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Keane165's 1970 LeMans

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Fuel line / filter questions

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I have some questions, and looking for some expert advise.  We have a '65 Catalina, and just had a carb rebuild (running great now).  When showing a friend under the hood, he said the fuel line from the pump to the carb did not look right.   Basically there is a rubber fuel line from the pump to the metal line that goes into the carburetor, with an inline filter in between.  Also, there is a short rubber line (~10") on the other side of the pump that connects the metal line from the tank to the pump.   The attached pictures will put this in perspective.

I looked at the shop manuals for the 65, and could find no reference to where the fuel filter should be located, or whether using rubber fuel lines in these locations is ok.   So, my questions are as follows:

1.  Is it ok to use the rubber line (the ~10" connection coming into the pump, and the line from the pump to the carb), or should all this be metal line?

2. Is the inline filter in the proper location, or should the filter be located elsewhere?

When I had the carb rebuilt, they didn't say anything, so I presume this is ok.  But, just wanting to get more educated and garner some knowledge from true Pontiac experts.  Any guidance you can provide is greatly appreciated.

Kind regards,





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  • 2 weeks later...

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Using an inline fuel filter has been done for years on Pontiacs and other makes of cars for years. In most cases, guys run see-thru filters rather than encased filters because they want to be able to see how dirty/trashy their filter or their gas really is. There is nothing wrong with an enclosed fuel filter. It comes down to personal preference.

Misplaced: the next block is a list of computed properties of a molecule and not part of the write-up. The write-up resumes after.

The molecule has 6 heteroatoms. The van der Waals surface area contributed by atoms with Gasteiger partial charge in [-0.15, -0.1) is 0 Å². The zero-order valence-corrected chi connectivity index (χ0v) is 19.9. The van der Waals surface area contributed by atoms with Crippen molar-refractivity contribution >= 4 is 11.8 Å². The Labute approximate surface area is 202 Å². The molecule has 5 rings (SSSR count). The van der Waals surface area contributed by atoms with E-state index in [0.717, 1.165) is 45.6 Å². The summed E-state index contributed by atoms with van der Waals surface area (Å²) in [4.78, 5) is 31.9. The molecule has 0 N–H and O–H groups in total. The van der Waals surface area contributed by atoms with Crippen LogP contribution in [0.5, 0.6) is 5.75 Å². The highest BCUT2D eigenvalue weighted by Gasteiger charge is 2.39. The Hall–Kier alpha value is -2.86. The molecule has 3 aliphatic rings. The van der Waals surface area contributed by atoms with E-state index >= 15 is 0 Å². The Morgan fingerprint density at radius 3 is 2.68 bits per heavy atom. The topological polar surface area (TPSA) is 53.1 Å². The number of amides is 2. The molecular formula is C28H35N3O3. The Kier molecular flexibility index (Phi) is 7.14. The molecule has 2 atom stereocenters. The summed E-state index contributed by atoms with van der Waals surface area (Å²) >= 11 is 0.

If you are looking for how the fuel pump to the carb line came from the factory, in all likelihood, it was a solid line with a small fuel filter installed in the carb (assuming it was a Rochester carb).

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Thanks for the info Frosty!   Much appreciated.   In terms of the line from the pump to the carb, I was more thinking from a safety perspective.  i.e. using the rubber fuel line vs. a metal line.  

Since you indicated that using an inline fuel filter has been common use for years, I presume using the rubber fuel line is perfectly fine from a safety perspective.  Can you confirm?

Thanks again!


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  • 2 weeks later...

Always happy to help!

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  • 6 months later...

The line from carb to the pump is pressurized with gasoline. If it leaks, it can spray fuel onto your starter, alternator, plug wire, etc and burn you and your car to the ground. Every car I have ever seen from the factory has metal lines from the carb to pump. If the suction line leaks to the tank, it just quits pumping fuel. So, Frosty is giving some very bad advice based on others that have done it wrong  many times. If the line never leaks, it might be ok. Even the NHRA limits the amount of rubber fuel line a car can have and race. This includes steel braided lines. This is for fire safety.

Many car fires are caused by leaking rubber hoses. In a claim I investigated, a drunk patron returned to his truck and passed out with his foot on the accelerator while in park. The engine screamed but no one wanted to break a window of another's car. The alternator got hot enough to fail and dripped hot metal directly on the truck owners altered rubber fuel line. The resulting hole sprayed gas directly behind the reved up fan. Igniting and resulting in an inferno that killed the owner and burnt the truck to the ground.

Those metal lines are there for a reason. The carb has a place for an internal filter. Use rubber lines in very short sections to connect metal lines together, or for emergencies. Otherwise, spend the 20 bucks to replace the line with steel.

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